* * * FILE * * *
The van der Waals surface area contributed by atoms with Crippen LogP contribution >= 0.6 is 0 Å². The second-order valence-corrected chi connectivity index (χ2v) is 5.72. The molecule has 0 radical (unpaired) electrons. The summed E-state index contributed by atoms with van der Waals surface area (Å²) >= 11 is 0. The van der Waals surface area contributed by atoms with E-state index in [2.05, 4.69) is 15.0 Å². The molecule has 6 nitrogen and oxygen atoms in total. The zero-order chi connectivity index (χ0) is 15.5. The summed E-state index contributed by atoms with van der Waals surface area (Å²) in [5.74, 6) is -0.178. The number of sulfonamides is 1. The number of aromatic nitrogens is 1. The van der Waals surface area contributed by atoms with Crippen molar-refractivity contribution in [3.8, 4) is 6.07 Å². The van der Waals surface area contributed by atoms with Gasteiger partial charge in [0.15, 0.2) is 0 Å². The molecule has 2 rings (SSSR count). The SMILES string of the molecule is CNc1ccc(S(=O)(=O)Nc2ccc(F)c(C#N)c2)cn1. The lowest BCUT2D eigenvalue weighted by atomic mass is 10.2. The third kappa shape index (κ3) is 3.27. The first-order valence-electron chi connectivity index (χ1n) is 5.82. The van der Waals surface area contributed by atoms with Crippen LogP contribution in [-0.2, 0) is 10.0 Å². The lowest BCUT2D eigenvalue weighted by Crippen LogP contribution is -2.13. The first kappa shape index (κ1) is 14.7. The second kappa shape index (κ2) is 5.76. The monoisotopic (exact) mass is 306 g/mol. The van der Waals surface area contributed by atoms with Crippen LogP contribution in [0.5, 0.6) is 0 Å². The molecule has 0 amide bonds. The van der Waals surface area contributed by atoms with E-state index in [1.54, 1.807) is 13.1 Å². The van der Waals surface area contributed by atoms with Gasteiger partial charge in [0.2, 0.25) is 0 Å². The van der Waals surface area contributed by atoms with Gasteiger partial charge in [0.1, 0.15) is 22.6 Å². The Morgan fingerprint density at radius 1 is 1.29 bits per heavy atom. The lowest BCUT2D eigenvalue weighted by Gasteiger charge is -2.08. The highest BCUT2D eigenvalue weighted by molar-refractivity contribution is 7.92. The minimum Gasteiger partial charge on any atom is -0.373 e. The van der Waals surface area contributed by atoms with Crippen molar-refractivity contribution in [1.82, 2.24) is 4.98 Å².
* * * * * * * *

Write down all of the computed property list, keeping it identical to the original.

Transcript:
The van der Waals surface area contributed by atoms with Crippen LogP contribution >= 0.6 is 0 Å². The second-order valence-corrected chi connectivity index (χ2v) is 5.72. The molecule has 0 radical (unpaired) electrons. The summed E-state index contributed by atoms with van der Waals surface area (Å²) >= 11 is 0. The van der Waals surface area contributed by atoms with E-state index in [2.05, 4.69) is 15.0 Å². The molecule has 6 nitrogen and oxygen atoms in total. The zero-order chi connectivity index (χ0) is 15.5. The summed E-state index contributed by atoms with van der Waals surface area (Å²) in [5.74, 6) is -0.178. The number of sulfonamides is 1. The number of aromatic nitrogens is 1. The van der Waals surface area contributed by atoms with Crippen molar-refractivity contribution in [3.8, 4) is 6.07 Å². The van der Waals surface area contributed by atoms with Gasteiger partial charge in [0.15, 0.2) is 0 Å². The molecule has 2 rings (SSSR count). The SMILES string of the molecule is CNc1ccc(S(=O)(=O)Nc2ccc(F)c(C#N)c2)cn1. The lowest BCUT2D eigenvalue weighted by atomic mass is 10.2. The third kappa shape index (κ3) is 3.27. The first-order valence-electron chi connectivity index (χ1n) is 5.82. The van der Waals surface area contributed by atoms with Crippen LogP contribution in [-0.2, 0) is 10.0 Å². The lowest BCUT2D eigenvalue weighted by Crippen LogP contribution is -2.13. The first kappa shape index (κ1) is 14.7. The second kappa shape index (κ2) is 5.76. The monoisotopic (exact) mass is 306 g/mol. The van der Waals surface area contributed by atoms with Crippen LogP contribution in [0.5, 0.6) is 0 Å². The molecule has 0 amide bonds. The van der Waals surface area contributed by atoms with E-state index in [1.54, 1.807) is 13.1 Å². The van der Waals surface area contributed by atoms with Gasteiger partial charge in [0.2, 0.25) is 0 Å². The van der Waals surface area contributed by atoms with Gasteiger partial charge in [0.1, 0.15) is 22.6 Å². The Morgan fingerprint density at radius 1 is 1.29 bits per heavy atom. The lowest BCUT2D eigenvalue weighted by Gasteiger charge is -2.08. The highest BCUT2D eigenvalue weighted by molar-refractivity contribution is 7.92. The minimum Gasteiger partial charge on any atom is -0.373 e. The van der Waals surface area contributed by atoms with Crippen molar-refractivity contribution in [1.82, 2.24) is 4.98 Å².